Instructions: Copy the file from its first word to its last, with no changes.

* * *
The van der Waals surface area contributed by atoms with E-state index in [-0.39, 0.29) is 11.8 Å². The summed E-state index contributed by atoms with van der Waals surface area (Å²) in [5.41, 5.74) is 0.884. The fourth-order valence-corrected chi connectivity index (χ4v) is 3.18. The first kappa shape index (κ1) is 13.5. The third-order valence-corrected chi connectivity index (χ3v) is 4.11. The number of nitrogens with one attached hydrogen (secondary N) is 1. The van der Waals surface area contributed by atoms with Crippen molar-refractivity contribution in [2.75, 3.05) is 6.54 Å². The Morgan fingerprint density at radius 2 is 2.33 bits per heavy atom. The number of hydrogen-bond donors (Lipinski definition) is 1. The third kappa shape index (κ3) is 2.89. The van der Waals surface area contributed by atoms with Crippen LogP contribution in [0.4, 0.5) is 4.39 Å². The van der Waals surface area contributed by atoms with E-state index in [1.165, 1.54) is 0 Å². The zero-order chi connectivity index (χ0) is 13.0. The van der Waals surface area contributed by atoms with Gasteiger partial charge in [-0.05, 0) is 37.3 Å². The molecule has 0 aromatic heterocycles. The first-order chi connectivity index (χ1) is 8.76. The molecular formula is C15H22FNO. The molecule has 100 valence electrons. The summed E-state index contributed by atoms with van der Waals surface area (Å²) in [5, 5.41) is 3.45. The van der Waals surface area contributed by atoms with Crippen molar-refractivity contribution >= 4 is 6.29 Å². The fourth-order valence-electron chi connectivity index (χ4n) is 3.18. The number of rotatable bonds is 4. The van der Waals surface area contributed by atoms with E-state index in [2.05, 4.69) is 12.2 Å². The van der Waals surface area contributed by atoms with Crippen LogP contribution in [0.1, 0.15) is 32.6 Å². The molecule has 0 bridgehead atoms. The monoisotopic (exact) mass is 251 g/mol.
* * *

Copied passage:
The van der Waals surface area contributed by atoms with E-state index in [-0.39, 0.29) is 11.8 Å². The summed E-state index contributed by atoms with van der Waals surface area (Å²) in [5.41, 5.74) is 0.884. The fourth-order valence-corrected chi connectivity index (χ4v) is 3.18. The first kappa shape index (κ1) is 13.5. The third-order valence-corrected chi connectivity index (χ3v) is 4.11. The number of nitrogens with one attached hydrogen (secondary N) is 1. The van der Waals surface area contributed by atoms with Crippen molar-refractivity contribution in [2.75, 3.05) is 6.54 Å². The Morgan fingerprint density at radius 2 is 2.33 bits per heavy atom. The number of hydrogen-bond donors (Lipinski definition) is 1. The third kappa shape index (κ3) is 2.89. The van der Waals surface area contributed by atoms with Crippen LogP contribution in [0.4, 0.5) is 4.39 Å². The van der Waals surface area contributed by atoms with E-state index in [1.165, 1.54) is 0 Å². The zero-order chi connectivity index (χ0) is 13.0. The van der Waals surface area contributed by atoms with Gasteiger partial charge in [-0.05, 0) is 37.3 Å². The molecule has 0 aromatic heterocycles. The first-order chi connectivity index (χ1) is 8.76. The molecular formula is C15H22FNO. The molecule has 100 valence electrons. The summed E-state index contributed by atoms with van der Waals surface area (Å²) in [5, 5.41) is 3.45. The van der Waals surface area contributed by atoms with Crippen molar-refractivity contribution >= 4 is 6.29 Å². The fourth-order valence-electron chi connectivity index (χ4n) is 3.18. The number of rotatable bonds is 4. The van der Waals surface area contributed by atoms with E-state index in [2.05, 4.69) is 12.2 Å². The van der Waals surface area contributed by atoms with Crippen LogP contribution in [0.1, 0.15) is 32.6 Å². The molecule has 0 bridgehead atoms. The monoisotopic (exact) mass is 251 g/mol.